Hyperbolization of these teams’ history – not to mention the nail-biting, cliffhanging suspense of this very playoff series – would be difficult and doing so would be bland. So BallinEurope will simply say that the series between these two clubs has Panathinaikos with a 15-12 overall advantage historically, and let’s get to the YouTubes. Enjoy quite a fascinating collection of a virtual Who’s Who of highlights; once again, YouTube rules.
(Incidentally, if this collection seems slightly PAO-biased, apologies. Perhaps the Greek side’s fans are ahead in the video-sharing sphere as well…)
Panathinaikos and Barcelona met under the proper Euroleague banner at the very tail end of the 1993-94 season. In the third-place game, Nikos Gallis capped another EL scoring- and assist-leading season (23.8 and 4.7 per game, respectively) by leading PAO to a 100-83 win in the first game between the clubs in 12 years — back to the Champions Cup days.
Just one more day (or so, CET) until the heartily-named 2012 FIBA World Olympic Qualifying Tournament for Men tips off in Venezuela. BallinEurope continues with previews of the four European qualifiers with an assessment of Greece, a.k.a. Olympiacos and a bunch of other guys.
Roster: Vassilis Spanoulis, Georgios Printezis, Kostas Papanikolaou, Kostas Sloukas, Evangelos Mantzaris (Olympiacos); Ioannis Bourousis, Antonis Fotsis (Olimpia Milano); Nikos Zisis (Montepaschi Siena); Nick Calathes, Kostas Kaimakoglou, Ian Vougioukas (Panathinaikos); Dimitrios Mavroeidis, Kostas Vasileiadis (Gescrap Bilbao Basket); and Michael Bramos (Gran Canaria); head coach Ilias Zouros (Anadolu Efes)
Notable no shows: Dimitris Diamantidis of Panathinaikos retired from national team play, returning that all-important starting point guard role to Vassilis Spanoulis – not a bad trade off this year … also out are Kostas Koufos (Denver Nuggets) and Sofoklis Schortsanitis (Maccabi Tel Aviv) due to injury.
How they got here: In Eurobasket 2011, a hot start saw Team Greece winning five of the first six games, only to drop three of the final five with losses to Russia, France and Lithuania in the placement game. In the penultimate match, however, Hellas put together its best game of the tournament in topping Serbia, 87-77, to earn a spot in these qualifiers.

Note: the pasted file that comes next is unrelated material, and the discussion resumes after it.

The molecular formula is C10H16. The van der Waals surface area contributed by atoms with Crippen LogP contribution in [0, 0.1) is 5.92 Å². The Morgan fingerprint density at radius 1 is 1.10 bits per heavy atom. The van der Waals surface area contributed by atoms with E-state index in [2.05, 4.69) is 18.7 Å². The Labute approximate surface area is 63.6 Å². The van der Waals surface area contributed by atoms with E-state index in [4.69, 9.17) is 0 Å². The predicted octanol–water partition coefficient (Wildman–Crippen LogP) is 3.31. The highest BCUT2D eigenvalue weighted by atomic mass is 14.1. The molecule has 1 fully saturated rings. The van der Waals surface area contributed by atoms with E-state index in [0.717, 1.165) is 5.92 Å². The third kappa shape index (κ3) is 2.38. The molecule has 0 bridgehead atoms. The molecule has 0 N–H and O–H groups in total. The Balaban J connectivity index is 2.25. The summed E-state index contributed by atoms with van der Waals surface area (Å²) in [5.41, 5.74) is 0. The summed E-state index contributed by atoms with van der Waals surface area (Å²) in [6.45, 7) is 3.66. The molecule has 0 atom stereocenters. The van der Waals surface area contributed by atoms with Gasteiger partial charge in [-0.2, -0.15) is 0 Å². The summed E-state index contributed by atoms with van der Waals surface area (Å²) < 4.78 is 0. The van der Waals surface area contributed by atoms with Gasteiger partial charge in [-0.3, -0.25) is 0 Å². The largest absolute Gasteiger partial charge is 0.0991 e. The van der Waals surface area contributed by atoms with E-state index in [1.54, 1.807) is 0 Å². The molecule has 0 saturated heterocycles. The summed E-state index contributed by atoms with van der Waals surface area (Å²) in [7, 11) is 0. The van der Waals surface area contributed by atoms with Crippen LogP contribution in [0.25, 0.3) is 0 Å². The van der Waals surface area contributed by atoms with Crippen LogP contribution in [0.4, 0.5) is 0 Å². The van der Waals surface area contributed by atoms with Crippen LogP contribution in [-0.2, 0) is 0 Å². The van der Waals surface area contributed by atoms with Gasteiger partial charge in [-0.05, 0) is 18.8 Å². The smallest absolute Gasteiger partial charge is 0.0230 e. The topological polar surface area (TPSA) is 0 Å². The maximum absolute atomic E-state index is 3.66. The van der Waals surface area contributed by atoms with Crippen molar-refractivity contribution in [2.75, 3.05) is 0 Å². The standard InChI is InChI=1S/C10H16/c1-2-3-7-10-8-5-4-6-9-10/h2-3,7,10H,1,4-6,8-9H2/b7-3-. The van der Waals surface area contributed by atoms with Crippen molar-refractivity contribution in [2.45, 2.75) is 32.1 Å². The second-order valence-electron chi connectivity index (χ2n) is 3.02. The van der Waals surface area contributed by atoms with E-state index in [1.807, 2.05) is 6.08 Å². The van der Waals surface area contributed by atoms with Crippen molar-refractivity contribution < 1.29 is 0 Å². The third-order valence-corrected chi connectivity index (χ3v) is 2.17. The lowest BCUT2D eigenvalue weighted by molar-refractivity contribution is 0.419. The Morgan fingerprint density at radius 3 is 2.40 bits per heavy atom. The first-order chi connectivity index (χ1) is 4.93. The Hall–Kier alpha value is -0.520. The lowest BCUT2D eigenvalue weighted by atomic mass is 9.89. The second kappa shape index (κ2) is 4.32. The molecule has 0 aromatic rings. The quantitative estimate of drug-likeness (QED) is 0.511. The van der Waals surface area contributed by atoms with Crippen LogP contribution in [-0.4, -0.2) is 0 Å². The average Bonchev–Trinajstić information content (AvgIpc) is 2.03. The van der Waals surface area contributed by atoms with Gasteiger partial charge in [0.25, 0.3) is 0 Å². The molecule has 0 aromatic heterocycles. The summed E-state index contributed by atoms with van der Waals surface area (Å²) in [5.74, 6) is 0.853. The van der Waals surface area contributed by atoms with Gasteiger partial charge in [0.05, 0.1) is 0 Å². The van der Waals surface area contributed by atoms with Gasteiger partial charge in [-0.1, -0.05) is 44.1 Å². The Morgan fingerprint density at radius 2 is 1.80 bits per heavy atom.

Olympiacos shrugged off both history and the Dimitris Diamantidis-Mike Batiste duo last night in taking game three of the Greek League championship series over rivals Panathinaikos, 84-72. With a 2-1 lead in the best-of-five series, the Reds are poised to take its first domestic league title since 1997; historians will of course note that ’97 marked Olympiacos’ last Euroleague championship until 2012 – and a string of six consecutive runner-up finishes could be broken.
The Reds got out to a 7-0 lead which expanded to 20-8 within the first quarter and ballooned to a 78-55 advantage in the fourth quarter before Olympiacos took feet off the pedal. Individually speaking, several Oly players contributed memorable performances: Euroleague heroes Vassilis Spanoulis and Giorgios Printezis were good for 31 points together while Marko Keselj added 10. Joey Dorsey grabbed eight offensive rebounds in snagging a game-high nine boards overall.
At 33 years of age, Šiškauskas put together a 16-season career with BC Sakalai Vilnius, Lietuvos Rytas, Benetton Treviso, Panathinaikos and CSKA Moscow plus seven years with Team Lithuania in FIBA and Olympic play – good for a gold and two bronzes.
Now here’s an argument starter for you … with much debate perpetually going on among European basketball fans vis-à-vis the influence of American and/or NBA players on the Euroleague, BiE decided to take a look back at the 2011-12 season in hopes of drawing some comparison on an individual, player-by-player level.
Below, then, runs four all-star squads based on play in this season’s edition of the big league; for convenience and competition’s (rather than geopolitics’) sake, players from Serbia, Croatia, Slovenia, Bosnia & Herzegovina, Montenegro and FYR Macedonia will be virtually suiting up for the “former Yugoslavia” team.
BallinEurope bets that Dimitris Diamantidis didn’t sleep too well last night. In handling the ball of the final play in Panathinaikos’ 66-64 Euroleague Final Four loss to CSKA Moscow yesterday, former MVP DD was stifled by the Red Army defense and poor PAO fans could only watch time run out on the Greens’ back-to-back title bid.
Diamantidis also inadvertently helped redeem his CSKA counterpart, Milos Teodosic, an 88-plus percent free-throw shooter who could’ve iced the game with nine seconds remaining but missed both – and this after referees missed a couple of borderline dragging-the-pivot-foot travels as well.
No matter, though. What everyone tweeted about immediately – and DD is surely contemplating today is what exactly happened on that last Panathinaikos possession. To check out how it unfolded, start at about 3:17 in the video below.